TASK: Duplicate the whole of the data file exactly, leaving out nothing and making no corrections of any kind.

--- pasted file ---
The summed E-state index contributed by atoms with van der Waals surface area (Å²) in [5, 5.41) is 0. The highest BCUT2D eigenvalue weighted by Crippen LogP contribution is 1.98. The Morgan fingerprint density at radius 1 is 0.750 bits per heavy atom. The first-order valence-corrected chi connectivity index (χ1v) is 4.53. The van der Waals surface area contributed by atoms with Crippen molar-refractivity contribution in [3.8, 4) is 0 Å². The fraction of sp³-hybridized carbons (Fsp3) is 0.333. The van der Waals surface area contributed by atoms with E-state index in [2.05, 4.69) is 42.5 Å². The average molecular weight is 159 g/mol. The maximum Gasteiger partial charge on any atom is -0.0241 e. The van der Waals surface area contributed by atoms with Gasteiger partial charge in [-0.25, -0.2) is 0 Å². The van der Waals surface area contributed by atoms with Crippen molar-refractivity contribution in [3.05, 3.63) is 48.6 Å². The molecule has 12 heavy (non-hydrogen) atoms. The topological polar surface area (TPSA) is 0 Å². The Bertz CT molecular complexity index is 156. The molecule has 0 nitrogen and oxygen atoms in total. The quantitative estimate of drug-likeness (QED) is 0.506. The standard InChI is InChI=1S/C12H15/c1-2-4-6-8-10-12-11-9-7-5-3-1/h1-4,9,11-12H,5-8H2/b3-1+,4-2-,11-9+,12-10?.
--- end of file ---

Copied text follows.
The summed E-state index contributed by atoms with van der Waals surface area (Å²) in [5, 5.41) is 0. The highest BCUT2D eigenvalue weighted by Crippen LogP contribution is 1.98. The Morgan fingerprint density at radius 1 is 0.750 bits per heavy atom. The first-order valence-corrected chi connectivity index (χ1v) is 4.53. The van der Waals surface area contributed by atoms with Crippen molar-refractivity contribution in [3.8, 4) is 0 Å². The fraction of sp³-hybridized carbons (Fsp3) is 0.333. The van der Waals surface area contributed by atoms with E-state index in [2.05, 4.69) is 42.5 Å². The average molecular weight is 159 g/mol. The maximum Gasteiger partial charge on any atom is -0.0241 e. The van der Waals surface area contributed by atoms with Gasteiger partial charge in [-0.25, -0.2) is 0 Å². The van der Waals surface area contributed by atoms with Crippen molar-refractivity contribution in [3.05, 3.63) is 48.6 Å². The molecule has 12 heavy (non-hydrogen) atoms. The topological polar surface area (TPSA) is 0 Å². The Bertz CT molecular complexity index is 156. The molecule has 0 nitrogen and oxygen atoms in total. The quantitative estimate of drug-likeness (QED) is 0.506. The standard InChI is InChI=1S/C12H15/c1-2-4-6-8-10-12-11-9-7-5-3-1/h1-4,9,11-12H,5-8H2/b3-1+,4-2-,11-9+,12-10?.